I actually have a lot I want to say about this, and I may launch into it either here or in a future feature for the C3 blog or newsletter, but the main upshot of it is this: the continued demand of networks for nothing but big blockbuster hits, especially in this day and age of long tail content, is just plain stupid. Yes, the Big Four need megahits in order to justify the megacosts of some of their shows, but NBC's announced plans to slash all unscripted TV shows from the 8PM time slot seems like a misstep. All the networks seem to be slashing shows that aren't becoming huge megahits from their schedules, but I'm curious as to why they don't just move those shows? If I were NBC and had shows like Studio 60 that were proving too expensive and highbrow for mainstream television, I'd create a new premium channel like HBO or Showtime and move those shows there – or take a page from CBS and mak those shows available exclusively online. Man, I wish Apple would open up their sales records for the iTunes store. I'd love to know how many people are downloading Studio 60 every week. Some fascinating stuff in this piece – it's a must-read, just for the sound bites from the TV execs alone.

  • Ford reports loss of $5.8 billion.
    My Lord. This loss is 20 times worse than last year. $5,800,000,000, just to see the numbers spelled out. "Ford conceded that its sales will probably be surpassed soon by surging Japanese rival Toyota and that it does not anticipate a profit in North America until at least 2009. To shrink its workforce, Ford is offering buyouts and other incentives worth as much as $140,000 each to all 75,000 of its hourly workers in the United States to persuade them to leave their jobs." I'm sure this doesn't have anything to do with the skyrocketing price of gasoline this summer. If I worked at Ford, I'd be voting Democrat this fall.

  • Journal of Mythic Arts summer-autumn issue is out.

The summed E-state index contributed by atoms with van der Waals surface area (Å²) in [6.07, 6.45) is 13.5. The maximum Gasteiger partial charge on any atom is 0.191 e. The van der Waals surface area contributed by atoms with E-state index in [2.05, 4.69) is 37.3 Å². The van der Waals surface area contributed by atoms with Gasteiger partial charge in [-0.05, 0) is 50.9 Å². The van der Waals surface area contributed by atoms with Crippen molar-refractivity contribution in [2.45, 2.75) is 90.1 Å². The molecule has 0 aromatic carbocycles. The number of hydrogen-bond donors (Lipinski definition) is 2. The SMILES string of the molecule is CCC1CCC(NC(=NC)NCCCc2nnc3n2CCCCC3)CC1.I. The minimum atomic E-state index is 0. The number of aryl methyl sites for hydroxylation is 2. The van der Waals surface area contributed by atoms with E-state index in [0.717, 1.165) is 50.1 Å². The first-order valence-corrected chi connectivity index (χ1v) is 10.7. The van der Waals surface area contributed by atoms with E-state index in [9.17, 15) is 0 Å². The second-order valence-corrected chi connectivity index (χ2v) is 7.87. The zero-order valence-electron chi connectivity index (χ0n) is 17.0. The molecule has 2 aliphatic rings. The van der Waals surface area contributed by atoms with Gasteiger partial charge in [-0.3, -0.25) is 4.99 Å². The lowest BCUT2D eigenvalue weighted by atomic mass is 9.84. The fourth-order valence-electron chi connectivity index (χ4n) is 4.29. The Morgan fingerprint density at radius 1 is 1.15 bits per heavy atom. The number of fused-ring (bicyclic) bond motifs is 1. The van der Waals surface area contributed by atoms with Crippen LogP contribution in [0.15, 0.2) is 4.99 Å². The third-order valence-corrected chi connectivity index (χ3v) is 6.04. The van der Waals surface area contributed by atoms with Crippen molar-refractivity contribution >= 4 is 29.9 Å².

On a happier note, and one that pertains to my THESIS, the summer-autumn edition of Endicott Studio's Journal of Mythic Arts is up, with links to pieces by artists Charles Vess and Brian Froud. Also of note: Fantasy Magazine looks ineresting. Cool stuff all around.

  • Google faces copyright fight over YouTube.
    I recently wrote about ways in which Google could monetize its recent acquisition of YouTube for C3, which was only a fraction of the ink spilled on the subject in recent weeks. Also of note: the NYT piece, "We're Google. So Sue Us." From that piece: "The Internet ethos of the 90’s, the expansionist ethos, was, ‘Just do it, make it cool, make it great and we’ll cut the rough edges off later,’ ” Professor Zittrain [professor of Internet governance and regulation at Oxford University] said. “They’re really trying to preserve a culture that says, ‘Just do it, and consult with the lawyers as you go so you don’t do anything flagrantly ill-advised.’ ”

  • The Starbucks Aesthetic.
    I definitely have more to say on this one, but I wanted to punt the link up here anyway. It's a piece from the NYT on Starbucks' recent inroads into the content business. This whole enterprise is fascinating to me, for obvious reasons. Hmm – it looks like they're hiring. I could totally live in Seattle for a while...

  • Battlestar Galactica goes Transmedia.

  • Zappa's down at Fraggle Rock.
    Henson-related, but not quite transmedia in the way that I intend to study. Therefore, it gets two out of three: THESIS THESIS THESIS.

  • Webisodes: A Battle Against the Empire.
    A lot more to say on this one too, actually, but it boils down to this: if networks get away with shafting the creators of spin-off content like mobisodes and webisodes, it's going to kill nascent new media forms and set a nasty precedent for authors of other, more established spin-off forms like novels, movies and games. Under the network's current argument, which states that the webisodes are just marketing tools, any transmediation can be seen a marketing tool for the primary media property. This is dangerous.

  • Peet's Meets Timbuk2.
    I'm a sucker for all coffee-branded merch (I probably have dozens of coffeeshop T-shirts in my closet now), but this new Peet's Timbuk2 messenger bag is hottt.


MagritteBook Pro.

MagritteBook Pro. The Son of Mac?